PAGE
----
Correct Data for Optical Brighteners

Correct effects of optical brighteners

Paper manufacturers often use optical brighteners to make the paper look brighter. Unfortunately, visual validations will take place under different lighting conditions in comparison to the measuring device. Under standard D50 lighting conditions, the paper appears brighter and measured values usually appear a very bluish white without actually being brighter. The problem is validation under standard lighting booths, which deliver a questionable match with the D50 illuminant.

Spectrophotometric measurements with the D50 illuminant lead to issues when using the profile, in particular with validation under standard lighting, because the excessively blue proportion of the paperwhite is compensated in order to achieve a neutral gray. This can be problematic and lead to an overly yellowish gray balance or paper simulation during proofing.

Note: Due to the introduction of the ISO standard for improved D50 simulation in standardized lightning booths (ISO 3664:2009) and the M1 measuring condition (ISO 13655:2009), the effects are less dramatic as in the past. The effect of optical brighteners is now simulated much better in standardized lightning booths and fits more to the results of the measurement devices. Nevertheless, there can still be significant visual differences.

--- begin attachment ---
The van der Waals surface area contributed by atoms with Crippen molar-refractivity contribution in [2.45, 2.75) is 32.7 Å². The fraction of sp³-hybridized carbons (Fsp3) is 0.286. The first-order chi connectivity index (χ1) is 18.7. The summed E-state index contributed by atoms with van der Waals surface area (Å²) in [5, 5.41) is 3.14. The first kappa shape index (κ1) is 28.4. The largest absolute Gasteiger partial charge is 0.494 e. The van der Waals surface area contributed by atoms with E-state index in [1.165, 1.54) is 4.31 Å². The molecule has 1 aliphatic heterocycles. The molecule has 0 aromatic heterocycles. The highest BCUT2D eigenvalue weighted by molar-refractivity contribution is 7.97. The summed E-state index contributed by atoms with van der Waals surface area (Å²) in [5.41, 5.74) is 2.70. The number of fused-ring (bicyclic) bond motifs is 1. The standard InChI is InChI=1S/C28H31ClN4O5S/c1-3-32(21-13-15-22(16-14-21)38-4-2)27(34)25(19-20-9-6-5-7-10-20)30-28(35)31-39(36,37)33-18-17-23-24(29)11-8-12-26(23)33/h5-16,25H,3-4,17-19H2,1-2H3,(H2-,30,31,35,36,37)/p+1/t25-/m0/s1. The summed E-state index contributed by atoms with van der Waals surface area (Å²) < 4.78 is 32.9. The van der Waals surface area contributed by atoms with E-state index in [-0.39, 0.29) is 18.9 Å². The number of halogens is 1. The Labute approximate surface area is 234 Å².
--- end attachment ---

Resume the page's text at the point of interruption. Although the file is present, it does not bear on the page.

To remove this effect, the Brightener tool can be applied to measurement data. Spectral measurement data (remission data) is required for best results. The first step of optical brightener correction is the analysis of the remission curve of the paperwhite to determine whether the paper contains optical brighteners or is merely a blue-colored paper. The second step is correction, which only takes place if an optical brightener has been detected. The correction can be adjusted via a slider control and at a 100% setting, a similar result will be achieved as if the paper were measured with a UV cut filter.

Using the Brightener tool results in modification of the spectral values of the paper white. It is then incorporated into all areas of the measured value file(s) that are affected by the optical brightener. As a result, the lighter color values will predominantly be affected whereas the shadows and the highly saturated colors will either less or not at all affected. If the measurement file is available with spectral remission values ColorAnt will preserve the spectral data.

Note: For optimal results apply the Brightener tool on spectral measurement data (remission values). Correction of the Lab values will work as well with non-spectral measured values, but a more basic compensation model will be used.